June 7, 1947 – news for this day was about survival and about reconstruction. Secretary of State George Marshall was in Paris to discuss the plan for aiding the war-torn European countries and to address the issues of where the aid was going to come from. Critics, notably those in Ethiopia, were saying this plan Marshall was putting together left the African nations completely out of the picture. According to sources in Addis-Ababa, this came at a time when the Independence movement was gaining momentum and aid to the developing and soon-to-be-developing nations was crucial.
The plan Marshal was devising wasn’t going to please everyone, but at least it was a start.
There was other news – Argentine President Eva Peron was at the Vatican, having a 27 minute private audience with Pope Pius XII. On the other side of the Pacific, General MacArthur was quoted as saying that Okinawa and other islands in the Ryukyu chain must be given to the United States by Japan to become America’s strategic frontier against aggression.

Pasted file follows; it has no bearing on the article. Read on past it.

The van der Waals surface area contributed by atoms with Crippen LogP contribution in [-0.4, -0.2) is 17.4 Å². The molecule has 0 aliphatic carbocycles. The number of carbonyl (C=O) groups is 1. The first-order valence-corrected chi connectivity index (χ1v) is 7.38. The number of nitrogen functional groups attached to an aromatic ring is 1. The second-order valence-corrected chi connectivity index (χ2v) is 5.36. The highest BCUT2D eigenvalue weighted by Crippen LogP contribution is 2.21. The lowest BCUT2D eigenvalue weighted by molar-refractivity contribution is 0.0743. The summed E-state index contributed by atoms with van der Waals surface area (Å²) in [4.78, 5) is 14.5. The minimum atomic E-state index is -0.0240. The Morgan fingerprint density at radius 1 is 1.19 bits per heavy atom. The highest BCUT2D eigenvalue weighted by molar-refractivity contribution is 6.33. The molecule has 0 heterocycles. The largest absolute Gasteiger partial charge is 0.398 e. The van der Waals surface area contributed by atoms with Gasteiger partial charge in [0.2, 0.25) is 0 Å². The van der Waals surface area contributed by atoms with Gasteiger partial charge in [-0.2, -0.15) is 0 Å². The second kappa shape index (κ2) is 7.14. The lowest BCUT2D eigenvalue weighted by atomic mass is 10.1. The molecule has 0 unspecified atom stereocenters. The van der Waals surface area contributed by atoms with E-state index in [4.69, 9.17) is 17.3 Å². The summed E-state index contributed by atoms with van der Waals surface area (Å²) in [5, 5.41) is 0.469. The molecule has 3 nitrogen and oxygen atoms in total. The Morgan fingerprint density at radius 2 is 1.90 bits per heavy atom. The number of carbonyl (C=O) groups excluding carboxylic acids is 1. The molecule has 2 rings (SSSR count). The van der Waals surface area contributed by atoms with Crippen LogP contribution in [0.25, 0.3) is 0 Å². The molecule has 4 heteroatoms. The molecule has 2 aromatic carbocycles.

In London, news from the Food Ministry that sugar rations had been increased from 8 to 10 ounces a week, effective July 25th.
In Berlin – Moscow vetoed the nomination of Ernest Reuter as Mayor of Berlin because of he was said to have renounced his belief in Communism.
On the domestic front – striking AFofL transit workers in Oakland, California voted to end their 17-day strike against the Key System Transit lines. On the Economic front – prices on many foods have risen sharply since the end of Price Controls a year earlier. A survey showed that meat went up as much as 50% in some areas. But clothing prices have remained steady.
And that’s a small slice of what happened on this June 7, 1947 as reported by ABC Radio’s News of Tomorrow.